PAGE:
Sometimes it feels like corruption has become the topic of the year: We’ve heard repeatedly that it is (the perception of) corrupt elites that has fueled the rise of populists, nationalists, and new socialist parties and politicians. The most prominently of these, though not the only one, is Donald Trump, who promised in his campaign to take back power from the corrupt elites (see here and here).
But has the topic of corruption actually become increasingly prominent in popular and media discourse over the last two years? To investigate this question, I did a simple search on the Factiva database within the eight most widely-circulated American newspapers (USA Today, the New York Times, the Wall Street Journal, the Los Angeles Times, the New York Post, the Chicago Tribune, the Washington Post, and Newsday) for the term “corruption.” I did a similar search for Germany, using the term “Korruption” and the eight most widely-circulated German newspapers (BILD, BILD am Sonntag, Süddeutsche Zeitung, Frankfurter Allgemeine Zeitung, Die Zeit, Westdeutsche Allgemeine Zeitung, Rheinische Post, Welt am Sonntag and Rheinische Post). Surprisingly (at least to me), over the last two years there was no growth in U.S. newspaper reporting on corruption. As the following graph shows, reporting on corruption in the U.S. has been rather stable over this period, with between 500 and 750 articles a month. A slightly different picture emerges for Germany, where newspaper reports on corruption, which were substantially less frequent than in the U.S. to begin with, have actually declined over the past two years. (A side note, though perhaps an interesting one: The most reported corruption topic in both countries, with about 2.5 times more stories than the next-most-mentioned topic, was FIFA.):
Figure 1: Articles in 8 major US newspapers on “corruption” over the past 2 years (Source: Factiva)
Figure 2: Articles in 8 major German newspapers on “Korruption” over the past 2 years (Source: Factiva)
To find out whether corruption has become more important for the general public (as compared to the “mainstream media”), I also did a search on Google Trends in both countries for the terms “corruption” and “corrupt” (“Korruption” and “korrupt” respectively) over the last two years. Again, there’s no evidence of an increase in public attention to corruption over the past two years. The spike in searches for “corrupt/corruption” occurred at the end of May 2015 – the peak of the FIFA scandal.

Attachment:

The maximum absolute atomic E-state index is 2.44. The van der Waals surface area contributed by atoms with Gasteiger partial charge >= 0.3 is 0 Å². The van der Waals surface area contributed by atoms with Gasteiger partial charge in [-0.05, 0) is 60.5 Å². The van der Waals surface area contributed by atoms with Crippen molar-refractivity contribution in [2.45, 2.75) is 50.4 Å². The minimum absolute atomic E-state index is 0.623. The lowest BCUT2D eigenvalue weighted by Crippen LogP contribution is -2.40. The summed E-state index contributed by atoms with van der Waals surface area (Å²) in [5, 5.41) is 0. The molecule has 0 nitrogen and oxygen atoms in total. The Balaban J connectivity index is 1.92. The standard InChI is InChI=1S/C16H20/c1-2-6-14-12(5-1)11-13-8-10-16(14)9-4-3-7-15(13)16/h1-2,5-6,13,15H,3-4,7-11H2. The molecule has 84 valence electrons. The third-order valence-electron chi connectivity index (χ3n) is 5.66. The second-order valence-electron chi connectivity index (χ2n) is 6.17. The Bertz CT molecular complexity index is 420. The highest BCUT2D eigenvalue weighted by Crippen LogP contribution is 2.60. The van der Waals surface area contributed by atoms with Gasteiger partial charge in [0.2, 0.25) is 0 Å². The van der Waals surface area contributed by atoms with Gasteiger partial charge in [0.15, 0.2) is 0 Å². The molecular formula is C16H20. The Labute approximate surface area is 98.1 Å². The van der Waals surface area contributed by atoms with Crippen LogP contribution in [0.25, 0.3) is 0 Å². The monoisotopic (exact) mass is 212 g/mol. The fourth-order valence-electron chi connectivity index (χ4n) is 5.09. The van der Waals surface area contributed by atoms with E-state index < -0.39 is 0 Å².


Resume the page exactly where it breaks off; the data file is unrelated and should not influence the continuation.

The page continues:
Figure 3: Google searches for the terms “korrupt” and “Korruption” in Germany over the past 2 years (Source: Google Trends)
It seems, then, that there has not in fact been a notable upward trend in public or media focus on corruption.
This is perplexing. What explains the mismatch between the popular narrative that there’s been a surge in public concern about corruption—one that partly explains the recent success of populist political movements—and the trends I found in media discussions and internet searches?
One possibility is that the sort of “corruption” that motivates the supporters of insurgent populist movements is not what traditional media outlets would necessarily refer to as “corruption.” Academics and anticorruption activists usually define “corruption” as the abuse of public power for private gain. But many people see corruption also in actions, rules, and regulations that don’t benefit or even contradict their personal interests. The feeling of being left behind or oppressed seems to be enough to cry “corruption!” A case in point –in both Germany and the US – is the fear of foreigners taking over “our” economies: in the US, enough people believe that George Soros wants the US to be taken over by the Chinese (see here or here), while in Germany enough people fear that Angela Merkel wants the Islamification of Germany by bringing in Syrians (see here or here). In this perception, it is not even necessary to be specific about the personal interests that the perceived wrongdoers are pursuing. What is relevant is the feeling of lack of self-determination to the outright loss of relative (or absolute) power in the perceived “rigged” system.
Against this tide of populism, there is no simple remedy. What is clear though is that we don’t speak the same language when talking or writing about corruption. In order to get more people involved in the fight against corruption, a broader and common understanding of the features of and remedies against corruption must be created – by better outreach work, personal engagement outside our echo-chambers, and fact-based reporting. All of this requires credibility of the people and institutions (including newspapers and NGOs) engaged in the outreach work. Organizations that enjoy high credibility (e.g. Transparency International) need to step up their work. In the end – and this is a big ask – creating a common understanding to fight corruption requires grass-roots engagement of a most diverse set of people to make sure that everyone is feeling empowered and not oppressed.